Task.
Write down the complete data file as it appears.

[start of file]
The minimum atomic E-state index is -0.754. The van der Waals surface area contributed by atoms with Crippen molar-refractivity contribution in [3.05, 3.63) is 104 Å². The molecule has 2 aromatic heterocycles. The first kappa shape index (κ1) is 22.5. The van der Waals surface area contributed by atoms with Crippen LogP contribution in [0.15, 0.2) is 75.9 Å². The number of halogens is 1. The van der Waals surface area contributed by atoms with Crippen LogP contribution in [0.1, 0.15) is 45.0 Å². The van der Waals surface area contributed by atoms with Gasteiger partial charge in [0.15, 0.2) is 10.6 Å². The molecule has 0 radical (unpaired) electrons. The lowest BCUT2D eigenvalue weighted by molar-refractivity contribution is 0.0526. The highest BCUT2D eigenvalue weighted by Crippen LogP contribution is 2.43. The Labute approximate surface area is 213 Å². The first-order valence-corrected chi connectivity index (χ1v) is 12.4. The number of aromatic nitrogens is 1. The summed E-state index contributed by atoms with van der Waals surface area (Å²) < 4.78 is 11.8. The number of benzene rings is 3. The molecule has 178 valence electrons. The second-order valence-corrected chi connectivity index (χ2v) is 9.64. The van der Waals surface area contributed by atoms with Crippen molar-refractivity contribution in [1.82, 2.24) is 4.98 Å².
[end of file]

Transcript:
The minimum atomic E-state index is -0.754. The van der Waals surface area contributed by atoms with Crippen molar-refractivity contribution in [3.05, 3.63) is 104 Å². The molecule has 2 aromatic heterocycles. The first kappa shape index (κ1) is 22.5. The van der Waals surface area contributed by atoms with Crippen LogP contribution in [0.15, 0.2) is 75.9 Å². The number of halogens is 1. The van der Waals surface area contributed by atoms with Crippen LogP contribution in [0.1, 0.15) is 45.0 Å². The van der Waals surface area contributed by atoms with Gasteiger partial charge in [0.15, 0.2) is 10.6 Å². The molecule has 0 radical (unpaired) electrons. The lowest BCUT2D eigenvalue weighted by molar-refractivity contribution is 0.0526. The highest BCUT2D eigenvalue weighted by Crippen LogP contribution is 2.43. The Labute approximate surface area is 213 Å². The first-order valence-corrected chi connectivity index (χ1v) is 12.4. The number of aromatic nitrogens is 1. The summed E-state index contributed by atoms with van der Waals surface area (Å²) < 4.78 is 11.8. The number of benzene rings is 3. The molecule has 178 valence electrons. The second-order valence-corrected chi connectivity index (χ2v) is 9.64. The van der Waals surface area contributed by atoms with Crippen molar-refractivity contribution in [1.82, 2.24) is 4.98 Å².